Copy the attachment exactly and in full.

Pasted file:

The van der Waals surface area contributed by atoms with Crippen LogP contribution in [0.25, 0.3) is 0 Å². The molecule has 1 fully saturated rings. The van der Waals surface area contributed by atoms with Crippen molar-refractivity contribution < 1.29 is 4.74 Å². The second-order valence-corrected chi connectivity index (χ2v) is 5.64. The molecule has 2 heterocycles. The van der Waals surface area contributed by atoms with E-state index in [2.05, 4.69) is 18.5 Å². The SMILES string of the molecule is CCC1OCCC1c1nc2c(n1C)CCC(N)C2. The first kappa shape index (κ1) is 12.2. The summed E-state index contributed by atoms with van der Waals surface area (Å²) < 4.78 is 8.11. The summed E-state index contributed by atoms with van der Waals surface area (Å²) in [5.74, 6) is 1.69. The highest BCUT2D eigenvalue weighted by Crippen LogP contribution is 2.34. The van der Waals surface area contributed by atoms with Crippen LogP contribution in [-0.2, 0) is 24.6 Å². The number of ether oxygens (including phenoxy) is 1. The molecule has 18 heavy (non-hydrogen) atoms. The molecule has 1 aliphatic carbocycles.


The van der Waals surface area contributed by atoms with Crippen LogP contribution in [0.25, 0.3) is 0 Å². The molecule has 1 fully saturated rings. The van der Waals surface area contributed by atoms with Crippen molar-refractivity contribution < 1.29 is 4.74 Å². The second-order valence-corrected chi connectivity index (χ2v) is 5.64. The molecule has 2 heterocycles. The van der Waals surface area contributed by atoms with E-state index in [2.05, 4.69) is 18.5 Å². The SMILES string of the molecule is CCC1OCCC1c1nc2c(n1C)CCC(N)C2. The first kappa shape index (κ1) is 12.2. The summed E-state index contributed by atoms with van der Waals surface area (Å²) < 4.78 is 8.11. The summed E-state index contributed by atoms with van der Waals surface area (Å²) in [5.74, 6) is 1.69. The highest BCUT2D eigenvalue weighted by Crippen LogP contribution is 2.34. The van der Waals surface area contributed by atoms with Crippen LogP contribution in [-0.2, 0) is 24.6 Å². The number of ether oxygens (including phenoxy) is 1. The molecule has 18 heavy (non-hydrogen) atoms. The molecule has 1 aliphatic carbocycles.